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GLOBE EDITORIAL

Making immigration work

IN HEARINGS that will help shape the nation's workforce, the Senate Judiciary Committee will today start to define ''guest workers," hashing through various bills that try to modernize immigration law.

Some senators envision the country as a giant gated community where immigrants work for a few years and then leave.

A more realistic vision is of workers who come to the United States and have a chance to become citizens, creating an incentive to obey reformed immigration laws.

The bottom line: America needs workers.

Last month, the American Hotel and Lodging Association and the National Restaurant Association sent a letter to Congress that said in part: ''based on our projected growth rates, our industries will require much more labor than that which will be available among those born domestically. Coupled with an aging domestic workforce, the current labor shortage will clearly become much more acute unless additional labor is found."

Of course some of that supply now exists: a shadow force of workers drawn from a pool of 11 million people who are here illegally.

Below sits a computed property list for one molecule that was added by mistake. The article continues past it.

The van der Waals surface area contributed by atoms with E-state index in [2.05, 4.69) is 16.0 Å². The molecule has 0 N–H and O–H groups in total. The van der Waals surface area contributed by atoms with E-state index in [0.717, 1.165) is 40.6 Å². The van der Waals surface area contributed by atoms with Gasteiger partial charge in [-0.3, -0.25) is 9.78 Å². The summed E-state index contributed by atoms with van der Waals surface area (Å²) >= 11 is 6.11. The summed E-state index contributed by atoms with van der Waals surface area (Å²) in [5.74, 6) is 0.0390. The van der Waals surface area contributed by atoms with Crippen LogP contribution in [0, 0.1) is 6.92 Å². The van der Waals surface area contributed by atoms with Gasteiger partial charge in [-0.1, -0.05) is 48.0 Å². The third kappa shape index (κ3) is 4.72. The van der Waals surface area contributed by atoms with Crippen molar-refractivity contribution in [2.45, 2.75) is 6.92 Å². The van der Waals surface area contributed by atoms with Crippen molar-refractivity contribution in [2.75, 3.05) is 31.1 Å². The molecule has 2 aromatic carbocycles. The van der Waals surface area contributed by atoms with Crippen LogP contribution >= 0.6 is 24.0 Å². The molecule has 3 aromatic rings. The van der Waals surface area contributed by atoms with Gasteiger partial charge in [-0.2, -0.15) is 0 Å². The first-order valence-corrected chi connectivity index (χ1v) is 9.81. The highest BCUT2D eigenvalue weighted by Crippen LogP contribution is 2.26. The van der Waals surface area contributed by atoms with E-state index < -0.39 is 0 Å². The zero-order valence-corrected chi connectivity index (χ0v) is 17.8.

Many try to live below the nation's legal radar and face low wages and abusive work situations. Companies hire them assuming false documentation is real, or not caring. The result is a corrosive labor underground.

Pennsylvania Republican Arlen Specter, the Judiciary Committee chairman, has filed a bill that would set up a temporary worker program, but with tough eligibility restrictions that would limit its effect. The bill would ''create a permanent underclass of temporary immigrant workers with no opportunity to get in line for citizenship," according to Ali Noorani, head of the Massachusetts Immigrant and Refugee Advocacy Coalition. Specter also calls for investing in technology to build a virtual fence around the country -- an idea likely to be impractical and ineffective.

Other bills in the Senate and House overemphasize security, calling for more high-tech gadgets and law enforcement personnel. National safety is a basic priority. But most immigrants come here to earn money, not to commit acts of terrorism. Reform has to focus on building a fairer, more rational economic relationship between this country and its newest immigrants.

A sound mix of security and reform is at the heart of a Senate bill filed by Edward Kennedy and Arizona Republican John McCain. It would increase safety, offer immigrants a chance to become citizens, and invest resources abroad so that people can find work for living wages in their own countries.

The political arguments are heated, but the goal is clear: Craft humane legislation that advances the economy by helping employers and employees both.

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